This week, movie lovers lamented the passing of Robin Williams and Lauren Bacall. The world of classical music was even dealt a triple blow, with the passing of soprano Christina Deutekom, conductor Frans Bruggen, and composer Peter Sculthorpe. Especially the death of Australia's Sculthorpe, one of my favourite contemporary composers, made me sad. In his memory, his eighth string quartet Aborigines of Australia, played by the Kronos Quartet. Rest in peace, all.


Alzheimer and art

Heartbreaking. The linked blog post at Bored Panda presents the story of UK artist William Utermohlen, who was diagnosed with the mentally debilitating Alzheimer's disease in 1995 at age 62. He decided to document his deterioration by a series of self portraits over the years that show an artist watching his mind slip away from him bit by bit. Utermohlen passed away in 2007.


Thursday, August 14, 2014

Photoplay June 1945 (RIP Robin Williams and Lauren Bacall)

Earlier this week, we lost two Hollywood greats, Robin Williams and Lauren Bacall. For Williams, I could not find an image suitable for the blog, but of course, the beautiful Lauren Bacall has graced many vintage magazine covers. I picked this one from Photoplay. Rest in peace.


Wednesday, August 13, 2014

Philip-Lorca diCorcia

Philip-Lorca diCorcia (born 1951) is an American photographer, who specializes in carefully planned street shots. The one above is perhaps his best known image, also because it was the subject of a high-profile court case. It depicts Ermo Nussenzweig, an Orthodox Jew, one of diCorcia's New York random subjects. Nussenzweig objected on religious grounds to the publication of this photograph, but lost the court case. More about diCorcia (and the court case) in the Wikipedia entry linked to below.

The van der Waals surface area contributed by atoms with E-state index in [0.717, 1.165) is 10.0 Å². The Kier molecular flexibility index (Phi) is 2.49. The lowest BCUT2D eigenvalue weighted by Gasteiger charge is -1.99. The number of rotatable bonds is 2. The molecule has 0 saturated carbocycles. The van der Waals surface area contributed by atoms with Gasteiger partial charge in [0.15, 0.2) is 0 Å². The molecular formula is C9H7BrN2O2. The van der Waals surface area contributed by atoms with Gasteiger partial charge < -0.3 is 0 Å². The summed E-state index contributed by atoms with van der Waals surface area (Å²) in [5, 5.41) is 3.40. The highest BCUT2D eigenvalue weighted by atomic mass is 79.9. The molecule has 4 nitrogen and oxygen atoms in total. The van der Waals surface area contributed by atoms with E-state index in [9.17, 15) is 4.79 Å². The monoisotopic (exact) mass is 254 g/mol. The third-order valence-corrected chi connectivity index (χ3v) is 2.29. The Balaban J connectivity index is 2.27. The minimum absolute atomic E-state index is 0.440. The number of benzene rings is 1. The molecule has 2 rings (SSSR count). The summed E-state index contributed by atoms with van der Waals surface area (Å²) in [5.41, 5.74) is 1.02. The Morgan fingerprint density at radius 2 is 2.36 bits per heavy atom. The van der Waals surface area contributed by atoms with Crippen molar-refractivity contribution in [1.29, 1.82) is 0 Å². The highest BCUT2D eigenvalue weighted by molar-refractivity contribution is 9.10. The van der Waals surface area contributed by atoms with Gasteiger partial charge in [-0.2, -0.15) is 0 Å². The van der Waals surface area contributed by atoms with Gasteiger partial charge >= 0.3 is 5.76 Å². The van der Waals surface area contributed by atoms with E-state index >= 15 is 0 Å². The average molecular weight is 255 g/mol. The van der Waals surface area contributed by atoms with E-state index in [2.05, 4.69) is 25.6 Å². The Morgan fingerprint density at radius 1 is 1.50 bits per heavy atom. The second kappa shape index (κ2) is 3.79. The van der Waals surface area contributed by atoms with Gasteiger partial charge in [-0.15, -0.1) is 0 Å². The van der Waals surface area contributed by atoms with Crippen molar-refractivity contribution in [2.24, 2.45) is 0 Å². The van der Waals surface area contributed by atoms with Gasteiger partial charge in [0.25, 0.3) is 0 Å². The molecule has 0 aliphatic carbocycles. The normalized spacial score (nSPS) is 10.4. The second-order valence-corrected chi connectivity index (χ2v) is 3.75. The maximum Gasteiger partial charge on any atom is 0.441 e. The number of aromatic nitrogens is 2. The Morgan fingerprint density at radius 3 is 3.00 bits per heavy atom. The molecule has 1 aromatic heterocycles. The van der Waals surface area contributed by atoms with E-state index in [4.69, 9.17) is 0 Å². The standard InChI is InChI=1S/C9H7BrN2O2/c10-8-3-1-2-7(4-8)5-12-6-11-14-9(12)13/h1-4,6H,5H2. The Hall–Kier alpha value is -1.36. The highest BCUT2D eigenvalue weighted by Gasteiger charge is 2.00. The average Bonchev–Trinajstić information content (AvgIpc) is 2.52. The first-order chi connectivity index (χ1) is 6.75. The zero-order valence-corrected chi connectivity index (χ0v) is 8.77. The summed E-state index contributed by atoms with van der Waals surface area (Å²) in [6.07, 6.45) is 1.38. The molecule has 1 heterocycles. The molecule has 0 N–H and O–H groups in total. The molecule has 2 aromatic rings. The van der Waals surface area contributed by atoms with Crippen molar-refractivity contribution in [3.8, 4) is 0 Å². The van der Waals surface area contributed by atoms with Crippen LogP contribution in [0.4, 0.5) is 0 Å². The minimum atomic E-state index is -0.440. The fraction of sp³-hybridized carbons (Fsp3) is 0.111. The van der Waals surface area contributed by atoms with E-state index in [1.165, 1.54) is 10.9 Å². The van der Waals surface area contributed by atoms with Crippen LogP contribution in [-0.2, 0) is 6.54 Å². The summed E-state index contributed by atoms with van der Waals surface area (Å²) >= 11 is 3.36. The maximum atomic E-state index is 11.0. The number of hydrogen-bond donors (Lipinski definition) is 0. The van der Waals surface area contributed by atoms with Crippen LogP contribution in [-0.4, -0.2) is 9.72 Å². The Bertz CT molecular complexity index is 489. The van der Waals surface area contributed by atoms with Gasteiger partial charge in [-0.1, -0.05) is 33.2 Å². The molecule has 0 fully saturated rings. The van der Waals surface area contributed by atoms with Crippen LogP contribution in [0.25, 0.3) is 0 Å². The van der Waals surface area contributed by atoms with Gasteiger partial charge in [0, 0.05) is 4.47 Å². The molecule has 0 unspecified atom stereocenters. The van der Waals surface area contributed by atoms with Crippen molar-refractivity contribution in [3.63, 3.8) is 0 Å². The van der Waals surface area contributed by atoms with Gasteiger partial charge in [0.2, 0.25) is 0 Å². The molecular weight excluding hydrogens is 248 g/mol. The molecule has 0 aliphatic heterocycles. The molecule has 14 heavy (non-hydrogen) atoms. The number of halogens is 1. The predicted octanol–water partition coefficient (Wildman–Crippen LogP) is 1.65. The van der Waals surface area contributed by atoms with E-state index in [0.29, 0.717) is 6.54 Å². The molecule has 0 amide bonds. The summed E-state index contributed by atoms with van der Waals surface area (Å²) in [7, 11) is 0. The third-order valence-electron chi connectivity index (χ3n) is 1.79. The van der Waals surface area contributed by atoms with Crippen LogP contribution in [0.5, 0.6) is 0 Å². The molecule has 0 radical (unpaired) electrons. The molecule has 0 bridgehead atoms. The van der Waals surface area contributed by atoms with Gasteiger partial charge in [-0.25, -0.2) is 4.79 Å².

Tuesday, August 12, 2014

Bitter lessons from the past

I have decided to revive the Imaginary Albums category, with one small change in the rules (see below). First the usual imaginary review:

It took the French neo-prog band Authon three years to come up with a follow-up album of their highly acclaimed debut, Parisian Affairs. Their sophomore release's title hints at the underlying causes, which were explained in detail in a recent interview at Innervisions with their lead singer Daniel Dagorn. To make a long story short, the unexpected success went to the heads of several band members, resulting in endless discussions on what direction to take and little or no actual music. On several occasions, the temptation to pull the plug on the band was difficult to overcome, and only the departure of two of the five original members last year made it possible to have a fresh start. Bitter lessons from the past is a strong second album, in a similar new-prog style as their debut, but with longer and better developed songs, and a further improvement in melodic quality. The French accent of Dagorn is still clear, and may or may not work for you. But do give them a try if you like bands such as IQ, Arena and Quidam.